An Overconstrained Problem
Individually each of these requirements is fairly easy to meet, but the combination of them turns out to be extremely hard. For example if you publish everyone’s ballots then it’s (relatively) easy to ensure that the ballots were counted correctly, but you’ve just completely give up secrecy of the ballot.3 Conversely, if you just trust election officials to count all the votes, then it’s much easier to provide secrecy from everyone else. But these properties are both important, and hard to provide simultaneously. This tension is at the heart of why voting is so much more difficult than other superficially systems like banking. After all, your transactions aren’t secret from the bank. In general, what we find is that voting systems may not completely meet all the requirements but rather compromise on trying to do a good job on most/all of them.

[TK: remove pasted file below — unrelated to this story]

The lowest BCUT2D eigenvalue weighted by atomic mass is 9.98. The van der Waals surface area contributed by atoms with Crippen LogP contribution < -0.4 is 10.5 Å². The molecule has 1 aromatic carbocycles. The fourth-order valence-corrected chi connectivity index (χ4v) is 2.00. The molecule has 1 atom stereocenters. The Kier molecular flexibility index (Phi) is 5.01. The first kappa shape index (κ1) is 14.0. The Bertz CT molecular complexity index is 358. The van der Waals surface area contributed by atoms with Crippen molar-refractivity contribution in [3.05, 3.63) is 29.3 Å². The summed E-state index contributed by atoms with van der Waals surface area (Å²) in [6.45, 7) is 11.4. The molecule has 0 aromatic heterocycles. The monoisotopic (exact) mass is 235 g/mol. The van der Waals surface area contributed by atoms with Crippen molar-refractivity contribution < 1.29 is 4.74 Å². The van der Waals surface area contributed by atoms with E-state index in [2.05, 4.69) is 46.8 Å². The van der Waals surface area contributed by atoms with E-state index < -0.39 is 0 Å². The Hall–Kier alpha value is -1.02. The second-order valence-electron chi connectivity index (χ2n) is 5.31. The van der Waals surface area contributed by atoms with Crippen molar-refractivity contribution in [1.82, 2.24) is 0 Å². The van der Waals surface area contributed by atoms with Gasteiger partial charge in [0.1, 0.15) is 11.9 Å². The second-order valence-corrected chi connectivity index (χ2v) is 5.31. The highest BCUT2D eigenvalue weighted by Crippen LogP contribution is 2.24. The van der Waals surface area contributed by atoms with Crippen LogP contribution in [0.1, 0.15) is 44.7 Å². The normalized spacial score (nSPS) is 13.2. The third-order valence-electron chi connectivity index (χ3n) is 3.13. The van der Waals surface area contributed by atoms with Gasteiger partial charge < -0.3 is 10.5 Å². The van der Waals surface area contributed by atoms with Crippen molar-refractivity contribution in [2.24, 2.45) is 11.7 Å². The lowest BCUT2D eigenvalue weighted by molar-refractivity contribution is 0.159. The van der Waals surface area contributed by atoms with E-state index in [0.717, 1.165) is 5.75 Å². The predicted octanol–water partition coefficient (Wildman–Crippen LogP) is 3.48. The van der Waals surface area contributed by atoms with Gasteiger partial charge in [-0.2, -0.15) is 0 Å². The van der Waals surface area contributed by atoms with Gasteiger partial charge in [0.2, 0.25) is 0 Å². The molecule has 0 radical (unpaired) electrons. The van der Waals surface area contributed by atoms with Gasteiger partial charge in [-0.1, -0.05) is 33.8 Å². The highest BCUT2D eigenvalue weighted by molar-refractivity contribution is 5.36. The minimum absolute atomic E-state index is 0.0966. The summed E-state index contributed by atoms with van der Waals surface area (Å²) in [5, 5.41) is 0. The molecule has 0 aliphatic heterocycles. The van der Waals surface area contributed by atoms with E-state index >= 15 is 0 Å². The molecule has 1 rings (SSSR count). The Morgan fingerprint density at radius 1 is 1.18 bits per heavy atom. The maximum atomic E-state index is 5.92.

Up Next: Hand-Counted Paper Ballots
In the next post, I’ll be covering what is probably the simplest common voting system: hand-counted paper ballots. This system actually isn’t that common in the US for reasons I’ll go into, but it’s widely used outside the US and provides a good introduction into some of the problems with running a real election.
- For the purpose of this series, we’ll mostly be assuming first past the post systems, which are the main systems in use in the US.↩
- Note that I’m talking here about systems designed for use by ordinary citizens. Legislative voting, judicial voting, etc. are qualitatively different: they usually have a much smaller number of voters and don’t try to preserve the secrecy of the ballot, so the problem is much simpler. ↩
- Thanks to Hovav Shacham for this example. ↩